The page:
A couple weeks ago, I analyzed past NBA champions (since the 1999-2000 season) and how their best player performed that specific season. The data was very interesting - every champion, other than the odd Pistons year, had their best player post both at least a 12.0 nERD and a 22.0 PER. This gives us a floor in which we can gauge current players and how they're leading their team this year.
Here is the updated table of guys who are having a "championship caliber season", which has remained pretty steady recently as players and teams start to show their true colors.
Since last week, Tiago Splitter has come back to Earth with a current nERD of 8.7. Meanwhile, Pistons sophomore big man Andre Drummond has climbed the ranks and finally reached our criteria for a "championship caliber season." We'll discuss him below.
Players To Watch
AD (not to be confused with fellow sophomore superstar big man Anthony Davis) is averaging 13.5 ppg, 12.8 bpg, 1.3 bpg, 2.0 spg and shooting 64.6% from the field. In the past four games, including the most recent big victory over the defending champs, he's stepped it up to the tune of 19.5 ppg and 16.8 rbg. Holy moly.
Drummond is still working out the kinks of his game - his defense and, most notably, his awful FT% - but the dude just turned 20 years old. His play has given the Pistons a lot of options with potentially moving Greg Monroe for a desperately needed perimeter shooter. He is scary good already in his young career and continues to get better. I don't know if he'll stay at our 12 nERD and 22 PER criteria all year, but he'll be pretty darn close.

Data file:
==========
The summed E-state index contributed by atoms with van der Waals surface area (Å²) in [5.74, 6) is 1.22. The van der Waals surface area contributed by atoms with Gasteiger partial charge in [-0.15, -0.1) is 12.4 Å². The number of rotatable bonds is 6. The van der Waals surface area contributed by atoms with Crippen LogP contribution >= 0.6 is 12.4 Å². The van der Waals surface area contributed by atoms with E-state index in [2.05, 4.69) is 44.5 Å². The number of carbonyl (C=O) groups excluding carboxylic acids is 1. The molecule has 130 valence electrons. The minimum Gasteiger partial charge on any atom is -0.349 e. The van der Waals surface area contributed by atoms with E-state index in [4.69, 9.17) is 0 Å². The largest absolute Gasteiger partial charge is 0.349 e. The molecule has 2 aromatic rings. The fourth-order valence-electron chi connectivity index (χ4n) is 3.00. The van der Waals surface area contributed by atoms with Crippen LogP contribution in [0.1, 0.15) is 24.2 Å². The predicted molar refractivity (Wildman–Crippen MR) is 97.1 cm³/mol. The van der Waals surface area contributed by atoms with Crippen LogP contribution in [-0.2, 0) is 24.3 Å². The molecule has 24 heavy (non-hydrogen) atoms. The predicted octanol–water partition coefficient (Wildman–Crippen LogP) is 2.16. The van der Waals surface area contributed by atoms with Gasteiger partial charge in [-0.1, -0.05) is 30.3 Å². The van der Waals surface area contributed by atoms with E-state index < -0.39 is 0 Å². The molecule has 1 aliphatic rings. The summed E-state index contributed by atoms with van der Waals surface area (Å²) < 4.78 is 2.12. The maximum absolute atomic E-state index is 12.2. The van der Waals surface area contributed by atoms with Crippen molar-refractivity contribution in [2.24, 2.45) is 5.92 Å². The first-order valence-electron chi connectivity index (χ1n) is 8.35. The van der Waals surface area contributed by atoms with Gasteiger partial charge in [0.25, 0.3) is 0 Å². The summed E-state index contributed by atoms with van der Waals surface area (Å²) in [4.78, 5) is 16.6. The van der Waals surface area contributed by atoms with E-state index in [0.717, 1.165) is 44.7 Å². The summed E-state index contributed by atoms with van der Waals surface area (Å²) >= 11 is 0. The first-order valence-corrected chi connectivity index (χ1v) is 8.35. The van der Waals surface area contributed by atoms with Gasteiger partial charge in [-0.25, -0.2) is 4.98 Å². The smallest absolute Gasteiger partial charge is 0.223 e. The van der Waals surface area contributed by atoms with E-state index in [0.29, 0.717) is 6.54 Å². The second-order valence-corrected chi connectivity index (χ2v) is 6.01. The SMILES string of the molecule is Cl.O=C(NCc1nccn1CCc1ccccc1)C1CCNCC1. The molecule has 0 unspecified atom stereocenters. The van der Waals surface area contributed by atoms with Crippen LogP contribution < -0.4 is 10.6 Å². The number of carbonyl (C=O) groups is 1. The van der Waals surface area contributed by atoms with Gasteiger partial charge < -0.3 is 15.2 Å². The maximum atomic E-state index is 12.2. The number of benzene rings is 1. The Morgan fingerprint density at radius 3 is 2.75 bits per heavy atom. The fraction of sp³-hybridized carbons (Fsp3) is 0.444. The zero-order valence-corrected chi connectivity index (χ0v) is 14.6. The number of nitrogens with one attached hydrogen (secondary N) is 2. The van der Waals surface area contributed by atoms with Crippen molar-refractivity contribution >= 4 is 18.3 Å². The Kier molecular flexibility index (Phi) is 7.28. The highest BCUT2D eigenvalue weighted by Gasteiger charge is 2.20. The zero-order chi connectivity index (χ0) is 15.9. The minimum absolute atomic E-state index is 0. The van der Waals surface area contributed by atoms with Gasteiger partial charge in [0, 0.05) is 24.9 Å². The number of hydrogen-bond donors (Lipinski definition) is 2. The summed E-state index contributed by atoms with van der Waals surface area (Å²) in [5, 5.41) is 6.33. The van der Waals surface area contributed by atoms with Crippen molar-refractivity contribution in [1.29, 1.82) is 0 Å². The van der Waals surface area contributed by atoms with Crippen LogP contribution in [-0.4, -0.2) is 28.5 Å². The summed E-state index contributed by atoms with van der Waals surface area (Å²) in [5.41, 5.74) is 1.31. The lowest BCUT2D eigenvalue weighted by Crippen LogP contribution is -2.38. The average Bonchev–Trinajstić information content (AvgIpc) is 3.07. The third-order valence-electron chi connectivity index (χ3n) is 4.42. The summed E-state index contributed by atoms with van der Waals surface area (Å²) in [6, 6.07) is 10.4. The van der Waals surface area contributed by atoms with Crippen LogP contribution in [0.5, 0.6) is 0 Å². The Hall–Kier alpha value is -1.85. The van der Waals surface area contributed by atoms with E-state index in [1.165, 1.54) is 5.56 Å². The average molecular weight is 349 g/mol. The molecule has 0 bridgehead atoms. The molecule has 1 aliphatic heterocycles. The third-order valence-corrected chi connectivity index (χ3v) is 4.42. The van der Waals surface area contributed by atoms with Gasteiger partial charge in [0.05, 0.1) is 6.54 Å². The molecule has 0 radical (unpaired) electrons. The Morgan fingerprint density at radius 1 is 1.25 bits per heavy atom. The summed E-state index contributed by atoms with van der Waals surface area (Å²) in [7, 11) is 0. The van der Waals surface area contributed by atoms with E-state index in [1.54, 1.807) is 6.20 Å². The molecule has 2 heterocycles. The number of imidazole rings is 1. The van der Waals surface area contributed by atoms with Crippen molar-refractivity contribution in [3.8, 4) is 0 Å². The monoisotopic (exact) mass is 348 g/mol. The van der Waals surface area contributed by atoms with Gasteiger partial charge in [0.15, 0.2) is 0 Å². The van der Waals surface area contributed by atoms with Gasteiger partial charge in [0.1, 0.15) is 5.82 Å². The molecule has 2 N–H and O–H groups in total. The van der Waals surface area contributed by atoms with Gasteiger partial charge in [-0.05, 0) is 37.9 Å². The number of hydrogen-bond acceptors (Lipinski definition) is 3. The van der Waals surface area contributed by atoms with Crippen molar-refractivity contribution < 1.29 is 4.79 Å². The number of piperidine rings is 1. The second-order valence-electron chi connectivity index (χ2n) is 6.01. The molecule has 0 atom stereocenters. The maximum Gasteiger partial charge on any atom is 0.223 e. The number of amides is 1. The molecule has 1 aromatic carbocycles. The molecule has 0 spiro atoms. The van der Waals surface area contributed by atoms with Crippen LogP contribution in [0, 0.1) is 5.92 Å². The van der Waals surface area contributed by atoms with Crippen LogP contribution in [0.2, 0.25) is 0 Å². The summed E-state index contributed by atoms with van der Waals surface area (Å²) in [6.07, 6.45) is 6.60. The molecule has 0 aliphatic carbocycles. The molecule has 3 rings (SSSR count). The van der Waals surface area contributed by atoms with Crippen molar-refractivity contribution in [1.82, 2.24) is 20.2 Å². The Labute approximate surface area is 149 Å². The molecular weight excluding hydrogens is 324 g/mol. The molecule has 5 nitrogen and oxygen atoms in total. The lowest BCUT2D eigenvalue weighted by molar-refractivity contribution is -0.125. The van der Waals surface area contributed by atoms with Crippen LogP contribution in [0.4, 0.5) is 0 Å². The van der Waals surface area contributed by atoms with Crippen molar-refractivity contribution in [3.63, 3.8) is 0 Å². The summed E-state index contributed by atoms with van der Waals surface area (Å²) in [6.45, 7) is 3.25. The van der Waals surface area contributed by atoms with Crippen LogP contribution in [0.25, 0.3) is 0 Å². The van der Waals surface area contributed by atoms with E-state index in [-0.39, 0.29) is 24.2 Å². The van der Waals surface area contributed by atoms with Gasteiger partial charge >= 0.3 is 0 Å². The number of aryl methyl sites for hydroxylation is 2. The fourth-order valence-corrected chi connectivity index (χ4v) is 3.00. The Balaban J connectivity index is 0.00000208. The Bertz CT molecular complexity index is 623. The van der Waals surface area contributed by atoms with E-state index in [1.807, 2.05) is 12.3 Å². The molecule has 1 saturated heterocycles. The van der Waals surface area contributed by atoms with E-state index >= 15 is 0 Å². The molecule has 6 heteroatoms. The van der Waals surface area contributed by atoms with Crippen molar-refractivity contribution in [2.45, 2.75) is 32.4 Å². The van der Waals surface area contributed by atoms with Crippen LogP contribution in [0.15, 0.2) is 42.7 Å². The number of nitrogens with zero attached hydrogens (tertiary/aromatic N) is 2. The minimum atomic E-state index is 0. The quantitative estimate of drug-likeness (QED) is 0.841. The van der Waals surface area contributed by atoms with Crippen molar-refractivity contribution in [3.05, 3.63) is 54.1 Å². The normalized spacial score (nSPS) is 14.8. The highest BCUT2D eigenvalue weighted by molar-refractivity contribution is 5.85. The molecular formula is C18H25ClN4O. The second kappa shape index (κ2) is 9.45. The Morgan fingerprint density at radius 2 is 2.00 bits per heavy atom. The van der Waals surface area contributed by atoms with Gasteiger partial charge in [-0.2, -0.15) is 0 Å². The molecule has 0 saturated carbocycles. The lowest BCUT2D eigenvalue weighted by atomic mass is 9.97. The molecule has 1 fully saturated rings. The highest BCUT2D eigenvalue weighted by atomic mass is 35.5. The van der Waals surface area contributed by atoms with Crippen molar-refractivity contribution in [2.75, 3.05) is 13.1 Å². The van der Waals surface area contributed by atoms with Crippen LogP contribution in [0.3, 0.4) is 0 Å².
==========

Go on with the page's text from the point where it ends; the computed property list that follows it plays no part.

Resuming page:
While Boogie Cousins doesn't boast an amazing nERD (2.5 so far), he does have the seventh best PER in the league at 25.4. He is averaging a double-double at 21.7 ppg and 10.1 rbg on the season, but as usual, his production is overshadowed by off-court immaturity problems and media perception. However, I think Boogie is one of the more underrated players in the league.
He is one of the most dominant post-up big men in the league right now, which are hard to find. He is currently eighth in points scored in the paint this season and can take over games when he wants to. His defense admittedly isn't great despite averaging 1.6 spg and 1.2 bpg, but he's shown glimpses of being a disruptive defender when he wants to be. That's his motto, the talent is all there. He can be as good as he wants to be.
In this column last week, I talked about the Trail Blazers backcourt, Wesley Matthews and Damian Lillard. The Blazers keep on winning, so this week our focus is on big man LaMarcus Aldridge. He has a current nERD of 6.5 - respectable - and even hits our PER requirement at 22.4.
Aldridge has benefited this year from having Robin Lopez alongside him in the front court. This has allowed him to be more comfortable in his stretch-four offensive game. Like Cousins, he has not been an amazing defender this year or at any time of his career, but he's made up for it by being incredibly efficient on the offensive end, posting a ridiculous 109.2 ORtg on the year. Rip City is really fun to watch and Aldridge's flexibility on the offensive end is a huge reason why the Blazers have gotten off to one of the best starts in franchise history.